I don't think anyone should expect much O&D on this route, given Israel has had a peace agreement with Egypt and Jordan for years, and tourism, at least by Jewish Israelis, is almost zero. Similarly, Israeli tourism to Turkey is extremely susceptible to the vagaries of that political relationship. However, the UAE does have a huge services economy and there is already indirect business travel to/from TLV.
I disagree. Jordan, Egypt and Turkey are poor and unstable countries. Dubai and Abu Dhabi are another story; those are very globalised, international-oriented cities.
In short (religion apart), Dubai or Abu Dhabi are today way more similar to Tel Aviv (in lifestyle, average income, etc.) than Dubai or Abu Dhabi are to Cairo, Amman or even Istanbul.
I could see Israeli tourists visiting the UAE (shopping, cheaper beach that at home, exotism, etc) as well as Emiratis visiting Israel specially for the holy muslim sites. Or other expats in the UAE (like Filipinos) visiting the Christian sites in Israel.
Jordan unstable? In what aspect? It's an absolute monarchy that not even the arab spring was able to shake. Also, I wouldn't describe Jordan as "poor". Amman and Aqaba are exotic places (not beautiful though). I just think israelis are not interested.
On the other hand, I have visited AbuDhabi and Dubai many times, mostly on business, and the little time I had left for tourism did not leave me wishing for more. They are both boring places, where rich tourists who love posh hotels, spas and massive shopping centres might enjoy for a few days (in winter!) but that's it. Israeli tourists' interest in those places remains to be seen. And I cannot see emirati tourists visiting Israel. So I'm not a big believer on TLV-DXB or TLV-AUH O&D. However, business traffic and connections, yes.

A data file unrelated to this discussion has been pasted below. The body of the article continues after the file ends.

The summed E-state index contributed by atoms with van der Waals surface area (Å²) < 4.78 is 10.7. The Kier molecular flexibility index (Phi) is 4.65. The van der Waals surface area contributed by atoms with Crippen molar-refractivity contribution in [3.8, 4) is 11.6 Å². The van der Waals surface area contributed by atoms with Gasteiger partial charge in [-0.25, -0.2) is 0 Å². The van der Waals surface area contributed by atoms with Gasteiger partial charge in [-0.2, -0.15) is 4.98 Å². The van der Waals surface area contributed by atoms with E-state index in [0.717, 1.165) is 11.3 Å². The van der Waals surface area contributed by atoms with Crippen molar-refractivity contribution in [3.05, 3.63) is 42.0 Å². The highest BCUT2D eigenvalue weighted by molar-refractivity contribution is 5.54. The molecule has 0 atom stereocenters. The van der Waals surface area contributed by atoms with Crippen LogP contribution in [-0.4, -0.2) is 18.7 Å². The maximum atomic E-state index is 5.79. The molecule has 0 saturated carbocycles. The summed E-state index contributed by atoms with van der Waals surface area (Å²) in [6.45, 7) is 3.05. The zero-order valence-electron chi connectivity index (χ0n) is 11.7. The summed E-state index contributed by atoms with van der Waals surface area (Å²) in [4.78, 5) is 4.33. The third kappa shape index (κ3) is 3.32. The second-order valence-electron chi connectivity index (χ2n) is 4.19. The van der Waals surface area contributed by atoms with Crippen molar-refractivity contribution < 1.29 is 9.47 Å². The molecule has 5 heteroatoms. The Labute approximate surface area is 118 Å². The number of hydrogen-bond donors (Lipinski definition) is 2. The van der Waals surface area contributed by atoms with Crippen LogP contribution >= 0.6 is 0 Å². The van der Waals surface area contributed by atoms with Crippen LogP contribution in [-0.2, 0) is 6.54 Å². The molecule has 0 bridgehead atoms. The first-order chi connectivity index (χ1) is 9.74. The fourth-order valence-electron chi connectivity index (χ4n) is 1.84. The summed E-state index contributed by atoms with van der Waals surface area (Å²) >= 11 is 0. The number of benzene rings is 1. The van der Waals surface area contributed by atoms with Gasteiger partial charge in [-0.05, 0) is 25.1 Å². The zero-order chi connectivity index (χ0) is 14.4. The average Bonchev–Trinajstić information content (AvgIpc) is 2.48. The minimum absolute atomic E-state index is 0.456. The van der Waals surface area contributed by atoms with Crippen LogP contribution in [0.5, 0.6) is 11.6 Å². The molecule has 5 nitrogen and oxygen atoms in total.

Enter Turkey, particularly Istanbul, and it's an entirely different thing. Istanbul is one of the most fascinating places on Earth, and there is an endless list of fantastic places to visit in Turkey. In addition, it's way cheaper than the UAE, and islam is not as almighty as it is in the UAE. Turkey and Israel do not hate each other, and Turkey is home to a large jewish community. Turkish people are much more open minded than emiratis, and at least in Istanbul, religion does not represent a problem or pose a threat to non-muslims. Apart from the posh things, I cannot see what the UAE have to offer israelis that Turkey hasn´t.